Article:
Andrew Cogliano hasn't missed a game in seven years in the league and, last season, finished with a career-high 22 goals, the first season in which he's scored more than 40 points since his rookie year of 2007-2008. Cogliano was the only player in the league to have more than 35 points without at least one points on the power play -- he does his damage at even strength (and shorthanded). While Cogliano's possession stats weren't good, he did face the highest quality of competition in his career, so that would affect those numbers.
A stocky, physical winger, Matt Beleskey continues to battle for regular playing time and injuries cost him 25 games last season, but he also spent time skating with Getzlaf and Perry, scoring a career-high 24 points in 55 games. Beleskey does have some versatility in that, if he's not in a complementary role on a scoring line, he can still fit in a third or fourth-line role.
In his first NHL season, Patrick Maroon worked his way into a prominent role and was one of the few players who was an active scrapper and also productive. He finished the regular season with 15 points (6 G, 9 A) in the last 18 games, and if the 26-year-old can build on that, he's a remarkable bargain for another season.
Kyle Palmieri is another of the Ducks' young forwards who is productive despite limited playing time. He barely plays a dozen minutes a night but, over the past two seasons, only Corey Perry has been a better 5-on-5 scorer among Ducks forwards.
A part-time enforcer, Tim Jackman plays in a protected role, but has managed to survive in possession terms. So long as the Ducks are going to have a seven-minute-per-game forward, might as well be one that can play a little.
Mathieu Perreault played a career-high 13:52 per game last season, setting career-highs for goals (18), assists (25) and points (43). He's tiny by NHL standards, but the 26-year-old's scoring efficiency makes him a nice fit in a complementary role.
Picked up from Ottawa, as part of the Bobby Ryan, Jakob Silverberg battled through some injuries and was moved all around the Ducks' lineup, but he's generated enough shots on goal in his first two seasons to be optimistic about his chances to produce offensively.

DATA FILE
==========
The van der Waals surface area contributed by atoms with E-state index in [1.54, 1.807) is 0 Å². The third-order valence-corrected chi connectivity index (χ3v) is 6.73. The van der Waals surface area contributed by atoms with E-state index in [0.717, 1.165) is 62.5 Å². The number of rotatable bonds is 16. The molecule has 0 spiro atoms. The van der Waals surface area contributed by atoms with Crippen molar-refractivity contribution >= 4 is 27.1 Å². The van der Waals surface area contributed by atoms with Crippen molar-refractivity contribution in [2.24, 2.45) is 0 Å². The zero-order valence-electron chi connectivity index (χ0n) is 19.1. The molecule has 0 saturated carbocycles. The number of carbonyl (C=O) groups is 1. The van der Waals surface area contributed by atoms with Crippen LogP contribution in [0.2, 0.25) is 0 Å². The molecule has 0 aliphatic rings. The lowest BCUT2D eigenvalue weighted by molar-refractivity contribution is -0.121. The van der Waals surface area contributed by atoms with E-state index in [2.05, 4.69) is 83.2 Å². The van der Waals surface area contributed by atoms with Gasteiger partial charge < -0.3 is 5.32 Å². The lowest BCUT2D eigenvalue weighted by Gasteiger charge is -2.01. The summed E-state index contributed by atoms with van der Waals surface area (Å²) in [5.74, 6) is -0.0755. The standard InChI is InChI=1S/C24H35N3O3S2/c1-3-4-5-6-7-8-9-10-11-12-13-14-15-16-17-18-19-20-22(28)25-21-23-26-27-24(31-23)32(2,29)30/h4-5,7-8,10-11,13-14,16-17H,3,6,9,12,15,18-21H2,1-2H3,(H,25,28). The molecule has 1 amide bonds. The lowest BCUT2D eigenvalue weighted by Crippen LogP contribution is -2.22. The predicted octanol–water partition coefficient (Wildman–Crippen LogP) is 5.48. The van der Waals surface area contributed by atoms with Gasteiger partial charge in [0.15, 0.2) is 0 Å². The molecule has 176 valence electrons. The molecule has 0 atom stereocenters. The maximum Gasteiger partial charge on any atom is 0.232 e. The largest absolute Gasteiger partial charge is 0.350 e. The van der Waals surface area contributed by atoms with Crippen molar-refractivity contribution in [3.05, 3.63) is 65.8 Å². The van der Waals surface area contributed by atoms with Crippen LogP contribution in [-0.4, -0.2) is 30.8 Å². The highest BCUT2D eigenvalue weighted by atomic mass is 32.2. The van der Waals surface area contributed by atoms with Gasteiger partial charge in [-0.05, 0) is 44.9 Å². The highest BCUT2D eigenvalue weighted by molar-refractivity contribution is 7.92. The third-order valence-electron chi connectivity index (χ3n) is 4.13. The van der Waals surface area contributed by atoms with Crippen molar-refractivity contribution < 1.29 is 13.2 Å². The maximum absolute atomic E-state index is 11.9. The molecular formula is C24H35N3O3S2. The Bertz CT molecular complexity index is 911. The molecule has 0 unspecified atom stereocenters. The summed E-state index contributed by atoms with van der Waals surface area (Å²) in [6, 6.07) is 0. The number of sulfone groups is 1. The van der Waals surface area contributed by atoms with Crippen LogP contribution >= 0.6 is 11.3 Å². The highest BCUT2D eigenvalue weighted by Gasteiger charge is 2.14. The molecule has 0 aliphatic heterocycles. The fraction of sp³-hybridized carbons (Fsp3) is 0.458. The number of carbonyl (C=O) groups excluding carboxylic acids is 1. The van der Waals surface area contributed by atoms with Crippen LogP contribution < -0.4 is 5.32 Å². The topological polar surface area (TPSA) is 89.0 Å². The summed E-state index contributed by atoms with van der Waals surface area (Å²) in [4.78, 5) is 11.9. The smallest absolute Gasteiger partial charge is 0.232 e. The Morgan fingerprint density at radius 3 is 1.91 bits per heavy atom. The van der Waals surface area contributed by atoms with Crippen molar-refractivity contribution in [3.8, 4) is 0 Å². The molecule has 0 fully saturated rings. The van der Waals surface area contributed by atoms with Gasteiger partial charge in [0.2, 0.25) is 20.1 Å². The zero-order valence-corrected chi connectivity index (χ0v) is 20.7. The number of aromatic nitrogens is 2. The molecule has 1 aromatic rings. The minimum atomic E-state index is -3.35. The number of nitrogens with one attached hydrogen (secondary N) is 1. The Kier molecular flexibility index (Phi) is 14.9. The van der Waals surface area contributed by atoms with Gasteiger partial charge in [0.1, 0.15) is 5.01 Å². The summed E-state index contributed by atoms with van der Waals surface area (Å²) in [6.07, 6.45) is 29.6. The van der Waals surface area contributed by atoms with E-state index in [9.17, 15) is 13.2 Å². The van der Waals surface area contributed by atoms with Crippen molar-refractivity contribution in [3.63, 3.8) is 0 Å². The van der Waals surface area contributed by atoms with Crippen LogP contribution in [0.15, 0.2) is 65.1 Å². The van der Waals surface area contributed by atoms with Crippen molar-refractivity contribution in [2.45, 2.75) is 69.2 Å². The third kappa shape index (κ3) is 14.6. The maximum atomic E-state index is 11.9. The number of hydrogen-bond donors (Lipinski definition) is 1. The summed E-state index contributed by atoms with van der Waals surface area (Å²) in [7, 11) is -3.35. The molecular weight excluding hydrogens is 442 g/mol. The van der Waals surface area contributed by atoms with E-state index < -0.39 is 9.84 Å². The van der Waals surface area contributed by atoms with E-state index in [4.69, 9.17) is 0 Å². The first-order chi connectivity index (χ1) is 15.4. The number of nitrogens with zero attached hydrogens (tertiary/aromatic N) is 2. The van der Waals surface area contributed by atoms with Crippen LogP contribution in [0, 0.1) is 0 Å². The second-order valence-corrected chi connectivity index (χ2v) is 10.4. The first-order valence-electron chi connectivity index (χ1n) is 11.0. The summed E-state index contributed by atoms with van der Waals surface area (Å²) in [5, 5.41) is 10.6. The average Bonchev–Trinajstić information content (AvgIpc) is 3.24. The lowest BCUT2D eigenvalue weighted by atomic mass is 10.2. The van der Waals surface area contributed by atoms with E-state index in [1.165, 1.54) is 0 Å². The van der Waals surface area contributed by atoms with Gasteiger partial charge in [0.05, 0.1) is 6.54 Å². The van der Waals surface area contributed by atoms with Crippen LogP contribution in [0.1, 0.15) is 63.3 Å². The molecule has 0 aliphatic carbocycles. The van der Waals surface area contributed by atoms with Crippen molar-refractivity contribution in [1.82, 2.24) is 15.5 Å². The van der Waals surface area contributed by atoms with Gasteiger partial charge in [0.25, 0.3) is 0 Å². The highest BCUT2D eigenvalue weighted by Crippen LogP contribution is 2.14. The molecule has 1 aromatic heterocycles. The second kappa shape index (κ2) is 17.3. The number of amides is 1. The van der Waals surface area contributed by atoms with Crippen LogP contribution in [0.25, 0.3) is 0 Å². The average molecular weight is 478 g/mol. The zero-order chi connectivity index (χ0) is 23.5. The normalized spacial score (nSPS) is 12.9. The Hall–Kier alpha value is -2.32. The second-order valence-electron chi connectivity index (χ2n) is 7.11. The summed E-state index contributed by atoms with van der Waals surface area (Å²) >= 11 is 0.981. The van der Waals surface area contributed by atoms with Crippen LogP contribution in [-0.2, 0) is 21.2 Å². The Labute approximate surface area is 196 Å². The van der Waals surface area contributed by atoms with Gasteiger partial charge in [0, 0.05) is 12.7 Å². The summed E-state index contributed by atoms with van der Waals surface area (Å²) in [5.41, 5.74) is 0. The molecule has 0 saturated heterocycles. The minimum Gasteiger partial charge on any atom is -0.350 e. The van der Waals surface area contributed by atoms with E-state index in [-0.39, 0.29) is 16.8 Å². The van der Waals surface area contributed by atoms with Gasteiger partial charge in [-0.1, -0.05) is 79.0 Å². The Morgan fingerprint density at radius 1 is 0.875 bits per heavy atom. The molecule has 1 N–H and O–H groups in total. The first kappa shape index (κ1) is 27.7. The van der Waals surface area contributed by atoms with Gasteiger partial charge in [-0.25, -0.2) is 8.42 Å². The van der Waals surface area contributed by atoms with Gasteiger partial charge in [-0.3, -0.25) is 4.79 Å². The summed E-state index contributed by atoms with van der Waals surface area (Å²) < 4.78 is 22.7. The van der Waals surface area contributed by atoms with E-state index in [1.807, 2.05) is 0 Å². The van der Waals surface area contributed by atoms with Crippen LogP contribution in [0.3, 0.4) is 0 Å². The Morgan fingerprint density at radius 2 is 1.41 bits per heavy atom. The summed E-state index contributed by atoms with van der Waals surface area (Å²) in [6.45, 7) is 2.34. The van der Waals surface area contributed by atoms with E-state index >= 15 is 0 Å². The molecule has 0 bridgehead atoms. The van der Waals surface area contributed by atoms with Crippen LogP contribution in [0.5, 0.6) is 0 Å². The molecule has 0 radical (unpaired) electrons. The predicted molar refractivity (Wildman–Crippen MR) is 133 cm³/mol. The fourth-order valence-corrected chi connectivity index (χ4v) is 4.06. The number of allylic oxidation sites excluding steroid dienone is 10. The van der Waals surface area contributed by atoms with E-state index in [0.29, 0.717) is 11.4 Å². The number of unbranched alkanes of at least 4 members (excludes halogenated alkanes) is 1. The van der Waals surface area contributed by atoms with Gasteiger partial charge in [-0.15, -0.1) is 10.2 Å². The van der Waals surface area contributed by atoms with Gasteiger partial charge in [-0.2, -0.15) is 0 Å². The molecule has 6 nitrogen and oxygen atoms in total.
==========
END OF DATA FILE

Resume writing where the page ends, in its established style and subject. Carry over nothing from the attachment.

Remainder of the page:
The Ducks have some room to improve, with lots of young and inexpensive forwards competing for playoff time and veterans like Teemu Selanne and possibly Saku Koivu moving on, there will be room to make some additions. Trading for a centre like Ryan Kesler and seeking out a veteran scoring winger could give the Ducks an even deeper and more talented forward group.
Free Agent Defence
||'13-'14 Cap Hit
Cam Fowler made progress in his fourth NHL season, playing a career-high 23:52 per game and facing the highest quality of competition that he's faced in his career. He's an effective puck-mover who has 116 points through his age 22 season; only three defencemen (Erik Karlsson, Drew Doughty, Dion Phaneuf) since 2000-2001 have more points by the age of 22, so Fowler has lots of promise, but also needs to continue on his upward trajectory.
Rare is the rookie defenceman that has matched the feat of Hampus Lindholm last season, as Lindholm had 30 points and was plus-29 in his first NHL season. The last defenceman, aged 20 or under, to have at least 25 points and a plus-25 rating was Andrej Meszaros in 2005-2006. He stepped into the lineup, played more than 19 minutes per game from the get-go, and was impressive throughout, his 26 even-strength points was tied for 15th among defencemen.